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After the demonstration of the inequality of Cauchy-Schwarz make by my professor, I still don't understand some steps of the demonstration.

To prove this inequality, my professor use the induction princile.

First, verify $P(1)$. \begin{align} \big(\sum^1{a_kb_k}\big)^2 &\le \big(\sum^1{a_k^2}\big)\big(\sum^1{b_k^2}\big) \\ \big(a_1b_1\big)^2 &= a_1^2b_1^2 \end{align}

We can also verify $P(2)$. \begin{align} \big(\sum^2{a_kb_k}\big)^2 &\le \big(\sum^2{a_k^2}\big)\big(\sum^2{b_k^2}\big) \\ \big(a_1b_1+a_2b_2\big)^2 &\le \big(a_1^2+a_2^2\big)\big(b_1^2+b_2^2\big) \\ a_1^2b_1^2+2a_1b_1a_2b_2+a_2^2b_2^2 &\le a_1^2b_1^2+a_1^2b_2^2+a_2^2b_1^2+a_2^2b_2^2 \\ 2a_1b_1a_2b_2 &\le a_1^2b_2^2+a_2^2b_1^2 \\ 0 &\le a_1^2b_2^2+a_2^2b_1^2 -2a_1b_1a_2b_2 \\ 0 &\le \big(a_1b_1-a_2b_2\big)^2 \end{align}

If we suppose $P(n)$ to be true, we can verify $P(n+1)$. \begin{align} \big(\sum^{n+1}{a_kb_k}\big)^2 &\le \big(\sum^{n+1}{a_k^2}\big)\big(\sum^{n+1}{b_k^2}\big) \\ \end{align}

By the inequality of the triangle, we can write the follow statement. $$\left|\sum^{n+1}{a_kb_k}\right| \le \left|\sum^{n}{a_kb_k}\right|+\left|a_{n+1}\right|\left|b_{n+1}\right|$$ So, we can assume, $$\left|\sum^{n+1}{a_kb_k}\right| \le \sqrt{\sum{a_k^2}}\sqrt{\sum{b_k^2}}+\left|a_{n+1}\right|\left|b_{n+1}\right|$$ because we know, $$\left|\sum{a_kb_k}\right| \le \sqrt{\sum{a_k^2}}\sqrt{\sum{b_k^2}}$$ If we define $A_1=\sqrt{\sum{a_k^2}}$, $B_2=\sqrt{\sum{b_k^2}}$, $A_2=\left|a_{n+1}\right|$ and $B_2=\left|b_{n+1}\right|$ we can write this inequation like this : $$\left|\sum^{n+1}{a_kb_k}\right| \le A_1B_1+A_2B_2$$ And than, there, it's where I don't understand... $$\left|\sum^{n+1}{a_kb_k}\right| \le \sqrt{A_1^2+A_2^2}\sqrt{B_1^2+B_2^2}$$

And why we have to verify $P(2)$.

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    $\begingroup$ It's not true, as plugging almost any values into it will show. With $=$ replaced for $\leq$, this is the Cauchy-Schwarz inequality, essentially. $\endgroup$ – Thomas Andrews Jan 21 '15 at 22:13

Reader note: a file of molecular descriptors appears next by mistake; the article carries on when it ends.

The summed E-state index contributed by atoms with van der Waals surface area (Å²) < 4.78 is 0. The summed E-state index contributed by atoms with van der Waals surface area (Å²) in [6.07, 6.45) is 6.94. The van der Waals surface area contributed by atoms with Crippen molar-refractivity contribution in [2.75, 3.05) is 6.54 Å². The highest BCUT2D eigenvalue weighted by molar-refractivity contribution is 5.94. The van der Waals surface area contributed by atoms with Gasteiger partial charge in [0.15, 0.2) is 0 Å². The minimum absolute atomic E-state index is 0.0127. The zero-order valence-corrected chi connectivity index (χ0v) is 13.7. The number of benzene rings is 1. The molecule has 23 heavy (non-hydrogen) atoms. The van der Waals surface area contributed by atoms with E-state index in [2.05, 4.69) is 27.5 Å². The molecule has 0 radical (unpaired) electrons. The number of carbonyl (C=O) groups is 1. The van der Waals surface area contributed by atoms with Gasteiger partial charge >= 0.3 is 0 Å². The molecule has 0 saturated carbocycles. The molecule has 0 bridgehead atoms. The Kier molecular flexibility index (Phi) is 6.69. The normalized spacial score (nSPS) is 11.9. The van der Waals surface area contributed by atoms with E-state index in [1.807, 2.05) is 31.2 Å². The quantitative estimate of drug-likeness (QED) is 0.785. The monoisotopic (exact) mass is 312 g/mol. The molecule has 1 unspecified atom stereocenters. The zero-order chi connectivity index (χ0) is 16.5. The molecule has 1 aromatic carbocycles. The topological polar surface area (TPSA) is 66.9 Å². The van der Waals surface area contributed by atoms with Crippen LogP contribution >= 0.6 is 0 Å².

• $\begingroup$ Yes. My mistake. But I still don't understand why. $\endgroup$ – hlapointe Jan 21 '15 at 22:14
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    $\begingroup$ I think we need more context. $\endgroup$ – mick Jan 21 '15 at 22:14
  • $\begingroup$ what are these steps that you don't understand?? $\endgroup$ – Surb Jan 21 '15 at 22:48
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    $\begingroup$ Many nice proofs of Cauchy-Schwarz can be found on this thread: math.stackexchange.com/questions/436559/… $\endgroup$ – littleO Jan 21 '15 at 23:29
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Actually, this expression is Cauchy-Schwarz's inequality itself. I'll give a proof and I hope you can follow. We have that $$(A_1+tB_1)^2 + (A_2+tB_2)^2 \geq 0$$ for all $t \in \Bbb R$, for being a sum of squares. This is equivalent to: $$(A_1^2+A_2^2)+2(A_1B_1+A_2B_2)t + (B_1^2+B_2^2)t^2 \geq 0.$$ This a polynomial in $t$ which is always positive, so $\Delta \leq 0$. Seeing this as $at^2+bt + c$, we have that $a = B_1^2+B_2^2, b = 2(A_1B_1+A_2B_2)$ and $c = A_1^2+A_2^2$, if this helps you seeing it. Then: $$\Delta = b^2-4ac = 4(A_1B_1+A_2B_2)^2-4(A_1^2+A_2^2)(B_1^2+B_2^2) \leq 0,$$ so that dividing by $4$ and taking roots, results $$|A_1B_1+A_2B_2| \leq \sqrt{A_1^2+A_2^2}\sqrt{B_1^2+B_2^2}.$$

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Just notice that: $$(A_1^2+A_2^2)(B_1^2+B_2^2)-(A_1 B_1+A_2 B_2)^2 = (A_1 B_2 - A_2 B_1)^2 \geq 0.\tag{1}$$ $(1)$ is also known as Lagrange's identity.

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  • $\begingroup$ How can I use this identity to prove $A_1B_1+A_2B_2\le\sqrt{A_1^2+A_2^2}\sqrt{B_1^2+B_2^2}$? $\endgroup$ – hlapointe Jan 21 '15 at 22:18
  • $\begingroup$ @hlapointe: $(1)$ proves $(A_1 B_1+A_2 B_2)^2 \leq (A_1^2+A_2^2)(B_1^2+B_2^2)$. $\endgroup$ – Jack D'Aurizio Jan 21 '15 at 22:19
  • $\begingroup$ I still like Baby rudin's method... $\endgroup$ – Troy Woo Jan 21 '15 at 23:06
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My favorite proof: WLOG $\sum{a_k^2}=1$ and $\sum{b_k^2}=1$, then it's equivalent to showing $$\pm 2\sum{a_kb_k} \le 2\sqrt{\big(\sum{a_k^2}\big)\big(\sum{b_k^2}\big)}=\big(\sum{a_k^2}\big)+\big(\sum{b_k^2}\big),$$ which follows from $\pm 2ab\le a^2+b^2$.

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One proof of (the real case) of the Cauchy-Schwarz inequality is via Lagrange's identity: $$\left( \sum_{i=1}^{n} a_{i}^{2} \right)\left( \sum_{i=1}^{n} b_{i}^{2} \right) = \left( \sum_{i=1}^{n} a_{i}b_{i} \right)^{2} + \sum_{i <j} (a_{i}b_{j} - a_{j}b_{i}) ^{2} .$$ There is a similar complex version too.

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